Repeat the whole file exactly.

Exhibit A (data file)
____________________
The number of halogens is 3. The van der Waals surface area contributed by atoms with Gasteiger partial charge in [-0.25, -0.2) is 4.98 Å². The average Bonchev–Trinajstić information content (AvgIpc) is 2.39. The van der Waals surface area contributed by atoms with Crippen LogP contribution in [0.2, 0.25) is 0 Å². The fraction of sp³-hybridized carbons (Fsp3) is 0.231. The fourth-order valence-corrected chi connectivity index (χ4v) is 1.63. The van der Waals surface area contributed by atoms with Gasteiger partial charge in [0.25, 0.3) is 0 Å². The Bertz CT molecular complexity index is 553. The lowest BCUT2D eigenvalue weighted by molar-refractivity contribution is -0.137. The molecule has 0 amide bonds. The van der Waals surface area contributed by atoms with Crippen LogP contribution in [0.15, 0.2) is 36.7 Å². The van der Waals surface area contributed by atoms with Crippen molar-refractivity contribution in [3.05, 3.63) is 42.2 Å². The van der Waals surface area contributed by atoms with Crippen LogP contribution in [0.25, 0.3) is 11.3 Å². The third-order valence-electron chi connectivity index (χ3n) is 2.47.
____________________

The number of halogens is 3. The van der Waals surface area contributed by atoms with Gasteiger partial charge in [-0.25, -0.2) is 4.98 Å². The average Bonchev–Trinajstić information content (AvgIpc) is 2.39. The van der Waals surface area contributed by atoms with Crippen LogP contribution in [0.2, 0.25) is 0 Å². The fraction of sp³-hybridized carbons (Fsp3) is 0.231. The fourth-order valence-corrected chi connectivity index (χ4v) is 1.63. The van der Waals surface area contributed by atoms with Gasteiger partial charge in [0.25, 0.3) is 0 Å². The Bertz CT molecular complexity index is 553. The lowest BCUT2D eigenvalue weighted by molar-refractivity contribution is -0.137. The molecule has 0 amide bonds. The van der Waals surface area contributed by atoms with Crippen LogP contribution in [0.15, 0.2) is 36.7 Å². The van der Waals surface area contributed by atoms with Crippen molar-refractivity contribution in [3.05, 3.63) is 42.2 Å². The van der Waals surface area contributed by atoms with Crippen LogP contribution in [0.25, 0.3) is 11.3 Å². The third-order valence-electron chi connectivity index (χ3n) is 2.47.